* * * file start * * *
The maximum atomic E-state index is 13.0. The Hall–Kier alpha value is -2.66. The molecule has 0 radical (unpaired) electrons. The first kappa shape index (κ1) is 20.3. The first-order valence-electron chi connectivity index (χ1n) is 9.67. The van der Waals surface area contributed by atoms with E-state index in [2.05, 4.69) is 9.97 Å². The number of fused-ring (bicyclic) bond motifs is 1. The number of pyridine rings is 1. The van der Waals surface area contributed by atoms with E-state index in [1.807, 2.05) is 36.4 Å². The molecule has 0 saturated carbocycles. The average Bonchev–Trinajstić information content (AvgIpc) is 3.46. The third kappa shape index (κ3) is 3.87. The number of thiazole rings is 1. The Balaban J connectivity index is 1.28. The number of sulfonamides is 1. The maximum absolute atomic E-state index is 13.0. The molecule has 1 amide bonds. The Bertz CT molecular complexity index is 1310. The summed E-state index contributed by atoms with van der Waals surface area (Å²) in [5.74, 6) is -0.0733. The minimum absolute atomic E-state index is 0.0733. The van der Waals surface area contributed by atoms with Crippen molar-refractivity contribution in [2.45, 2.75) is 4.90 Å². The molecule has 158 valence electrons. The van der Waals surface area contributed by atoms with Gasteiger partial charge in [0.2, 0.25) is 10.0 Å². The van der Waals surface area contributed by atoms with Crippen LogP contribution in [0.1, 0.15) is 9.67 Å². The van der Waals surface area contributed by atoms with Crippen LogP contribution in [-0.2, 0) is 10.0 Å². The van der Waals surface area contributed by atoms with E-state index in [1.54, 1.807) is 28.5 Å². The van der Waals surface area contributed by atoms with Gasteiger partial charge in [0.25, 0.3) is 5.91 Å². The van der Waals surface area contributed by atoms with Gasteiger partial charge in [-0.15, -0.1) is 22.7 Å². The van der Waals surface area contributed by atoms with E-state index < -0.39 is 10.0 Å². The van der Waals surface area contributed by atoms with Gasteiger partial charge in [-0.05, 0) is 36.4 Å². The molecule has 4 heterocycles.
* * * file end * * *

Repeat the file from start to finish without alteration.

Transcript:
The maximum atomic E-state index is 13.0. The Hall–Kier alpha value is -2.66. The molecule has 0 radical (unpaired) electrons. The first kappa shape index (κ1) is 20.3. The first-order valence-electron chi connectivity index (χ1n) is 9.67. The van der Waals surface area contributed by atoms with E-state index in [2.05, 4.69) is 9.97 Å². The number of fused-ring (bicyclic) bond motifs is 1. The number of pyridine rings is 1. The van der Waals surface area contributed by atoms with E-state index in [1.807, 2.05) is 36.4 Å². The molecule has 0 saturated carbocycles. The average Bonchev–Trinajstić information content (AvgIpc) is 3.46. The third kappa shape index (κ3) is 3.87. The number of thiazole rings is 1. The Balaban J connectivity index is 1.28. The number of sulfonamides is 1. The maximum absolute atomic E-state index is 13.0. The molecule has 1 amide bonds. The Bertz CT molecular complexity index is 1310. The summed E-state index contributed by atoms with van der Waals surface area (Å²) in [5.74, 6) is -0.0733. The minimum absolute atomic E-state index is 0.0733. The van der Waals surface area contributed by atoms with Crippen molar-refractivity contribution in [2.45, 2.75) is 4.90 Å². The molecule has 158 valence electrons. The van der Waals surface area contributed by atoms with Gasteiger partial charge in [0.2, 0.25) is 10.0 Å². The van der Waals surface area contributed by atoms with Crippen LogP contribution in [0.1, 0.15) is 9.67 Å². The van der Waals surface area contributed by atoms with Crippen LogP contribution in [-0.2, 0) is 10.0 Å². The van der Waals surface area contributed by atoms with E-state index in [1.54, 1.807) is 28.5 Å². The van der Waals surface area contributed by atoms with Gasteiger partial charge in [0.25, 0.3) is 5.91 Å². The van der Waals surface area contributed by atoms with Gasteiger partial charge in [-0.15, -0.1) is 22.7 Å². The van der Waals surface area contributed by atoms with E-state index < -0.39 is 10.0 Å². The van der Waals surface area contributed by atoms with Gasteiger partial charge in [-0.05, 0) is 36.4 Å². The molecule has 4 heterocycles.